December 6 marked the 30th anniversary of the 1989 massacre in Montreal, where 14 women were singled out and murdered because of their gender. One of those women, Maryse Laganière, was a CUPE member who worked at École Polytechnique.
Across Canada, participants at events were encouraged to speak up about violence, and take action to end violence in the workplace, by demanding that the Federal government adopt C190, the International Labour Organization’s Violence and Harassment Convention.
In the Lower Mainland, a candlelight vigil sponsored by the New Westminster District Council and the Public Service Alliance of Canada (PSAC) drew a crowd of around 100 people to Holland Park in Surrey.
The Vancouver Island District Council and PSAC held a vigil in Victoria. “It was a very dark and solemn night,” said VIDC President Amber Leonard, who is also President of CUPE 459. “I am thankful that the organizers read aloud the names of the victims and shared information on who they were in life before that horrible day.”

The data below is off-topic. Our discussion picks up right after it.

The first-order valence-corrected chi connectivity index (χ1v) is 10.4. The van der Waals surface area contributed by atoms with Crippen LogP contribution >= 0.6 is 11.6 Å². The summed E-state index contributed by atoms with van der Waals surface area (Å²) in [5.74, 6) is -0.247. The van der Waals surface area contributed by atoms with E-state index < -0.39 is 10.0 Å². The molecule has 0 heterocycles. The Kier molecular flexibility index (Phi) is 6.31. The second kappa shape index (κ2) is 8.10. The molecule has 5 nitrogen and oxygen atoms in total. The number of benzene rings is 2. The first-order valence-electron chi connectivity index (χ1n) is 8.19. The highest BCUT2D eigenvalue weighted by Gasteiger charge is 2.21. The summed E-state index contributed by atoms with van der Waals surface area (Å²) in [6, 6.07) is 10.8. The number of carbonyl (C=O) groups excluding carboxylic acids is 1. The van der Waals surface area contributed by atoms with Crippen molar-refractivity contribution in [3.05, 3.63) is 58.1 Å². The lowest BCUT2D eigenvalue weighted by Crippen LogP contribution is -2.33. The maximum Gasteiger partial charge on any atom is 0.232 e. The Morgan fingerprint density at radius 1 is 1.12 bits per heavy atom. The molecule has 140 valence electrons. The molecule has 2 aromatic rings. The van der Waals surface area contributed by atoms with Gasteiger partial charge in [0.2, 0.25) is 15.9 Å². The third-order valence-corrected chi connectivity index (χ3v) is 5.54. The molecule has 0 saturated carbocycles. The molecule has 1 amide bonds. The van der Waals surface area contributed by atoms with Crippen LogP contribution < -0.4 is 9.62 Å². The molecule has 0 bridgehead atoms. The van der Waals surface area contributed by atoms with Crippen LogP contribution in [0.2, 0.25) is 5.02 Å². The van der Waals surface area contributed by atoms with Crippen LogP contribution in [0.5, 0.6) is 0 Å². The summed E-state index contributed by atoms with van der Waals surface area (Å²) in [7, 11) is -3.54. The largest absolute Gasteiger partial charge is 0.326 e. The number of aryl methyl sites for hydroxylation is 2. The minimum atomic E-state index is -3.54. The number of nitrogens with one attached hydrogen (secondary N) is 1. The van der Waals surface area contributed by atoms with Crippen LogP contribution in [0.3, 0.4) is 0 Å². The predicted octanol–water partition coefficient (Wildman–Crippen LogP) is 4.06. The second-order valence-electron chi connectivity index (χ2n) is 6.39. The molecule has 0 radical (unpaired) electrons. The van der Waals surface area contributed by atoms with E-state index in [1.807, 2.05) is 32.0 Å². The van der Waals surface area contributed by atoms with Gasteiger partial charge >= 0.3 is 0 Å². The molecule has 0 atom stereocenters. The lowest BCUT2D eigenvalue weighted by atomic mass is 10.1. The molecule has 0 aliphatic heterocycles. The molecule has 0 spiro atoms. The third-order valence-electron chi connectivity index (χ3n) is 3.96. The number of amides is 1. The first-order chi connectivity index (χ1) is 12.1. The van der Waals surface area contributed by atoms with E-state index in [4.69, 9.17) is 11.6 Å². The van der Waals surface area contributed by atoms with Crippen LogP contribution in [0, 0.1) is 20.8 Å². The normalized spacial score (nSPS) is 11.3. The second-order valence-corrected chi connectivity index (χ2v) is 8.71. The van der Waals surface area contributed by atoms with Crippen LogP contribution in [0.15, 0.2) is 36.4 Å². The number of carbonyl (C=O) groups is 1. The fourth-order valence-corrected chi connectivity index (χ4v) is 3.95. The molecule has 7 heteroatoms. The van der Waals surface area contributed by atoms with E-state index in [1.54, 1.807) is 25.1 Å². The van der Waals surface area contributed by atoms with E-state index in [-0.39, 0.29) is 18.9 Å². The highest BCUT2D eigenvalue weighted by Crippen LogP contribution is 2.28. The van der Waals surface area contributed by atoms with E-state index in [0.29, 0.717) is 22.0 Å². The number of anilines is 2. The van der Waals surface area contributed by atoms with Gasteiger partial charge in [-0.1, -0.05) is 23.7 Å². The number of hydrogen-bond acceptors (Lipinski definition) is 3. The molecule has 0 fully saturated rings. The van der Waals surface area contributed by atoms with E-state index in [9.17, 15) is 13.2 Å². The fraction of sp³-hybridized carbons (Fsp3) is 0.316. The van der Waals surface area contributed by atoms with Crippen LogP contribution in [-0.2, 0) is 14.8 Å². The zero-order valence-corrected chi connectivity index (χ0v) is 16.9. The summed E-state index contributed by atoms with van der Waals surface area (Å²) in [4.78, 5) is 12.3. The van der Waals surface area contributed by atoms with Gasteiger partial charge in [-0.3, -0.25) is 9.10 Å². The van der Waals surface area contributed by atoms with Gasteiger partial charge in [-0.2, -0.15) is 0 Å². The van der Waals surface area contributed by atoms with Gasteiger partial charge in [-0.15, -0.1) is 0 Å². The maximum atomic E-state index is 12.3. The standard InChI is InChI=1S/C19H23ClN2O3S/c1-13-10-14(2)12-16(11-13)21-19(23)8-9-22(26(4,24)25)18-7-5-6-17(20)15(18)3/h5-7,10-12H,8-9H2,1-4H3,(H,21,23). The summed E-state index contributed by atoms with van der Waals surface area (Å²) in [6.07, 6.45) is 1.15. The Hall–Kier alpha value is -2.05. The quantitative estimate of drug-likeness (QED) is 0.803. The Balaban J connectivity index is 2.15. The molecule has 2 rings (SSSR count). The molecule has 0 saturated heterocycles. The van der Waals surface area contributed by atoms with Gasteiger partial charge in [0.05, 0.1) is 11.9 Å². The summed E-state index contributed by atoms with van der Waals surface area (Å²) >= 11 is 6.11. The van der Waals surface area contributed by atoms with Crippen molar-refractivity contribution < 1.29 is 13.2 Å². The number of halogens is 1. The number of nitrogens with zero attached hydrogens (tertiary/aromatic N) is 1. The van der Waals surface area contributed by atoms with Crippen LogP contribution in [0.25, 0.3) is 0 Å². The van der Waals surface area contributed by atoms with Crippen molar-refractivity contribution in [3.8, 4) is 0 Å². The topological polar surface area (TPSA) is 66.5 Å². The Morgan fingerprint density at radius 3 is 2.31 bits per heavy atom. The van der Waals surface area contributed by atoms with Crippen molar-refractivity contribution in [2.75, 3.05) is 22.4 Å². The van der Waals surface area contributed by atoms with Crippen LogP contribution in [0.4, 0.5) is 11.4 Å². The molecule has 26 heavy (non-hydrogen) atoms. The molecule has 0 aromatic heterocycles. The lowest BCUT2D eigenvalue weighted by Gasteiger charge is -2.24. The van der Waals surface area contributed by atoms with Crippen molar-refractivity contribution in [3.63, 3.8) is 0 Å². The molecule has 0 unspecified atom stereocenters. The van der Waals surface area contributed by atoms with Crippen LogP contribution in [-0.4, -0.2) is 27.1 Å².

The Kamloops and District Labour Council (KDLC) and the T’kemlups Indian Band hosted the 12th Annual Shoe Memorial and introduced the Kamloops Red Dress Memorial. According to Statistics Canada, the homicide rate for Indigenous females has been nearly six times higher than that for non-Indigenous females.
“It is important that we continue to be vigilant and support our sisters, friends and family, educate our community and take action to stop this violence”, said Lois Rugg, KDLC President, and President of CUPE 4879. “This event reminds us that we all have a role to play in making our communities safe for women, girls and non-binary gender identified persons. We need to take action in our communities by supporting initiatives to end violence against women and girls, and be active to make our workplaces, homes, and streets safe for everyone.”
Visit the CUPE BC gallery to view photos.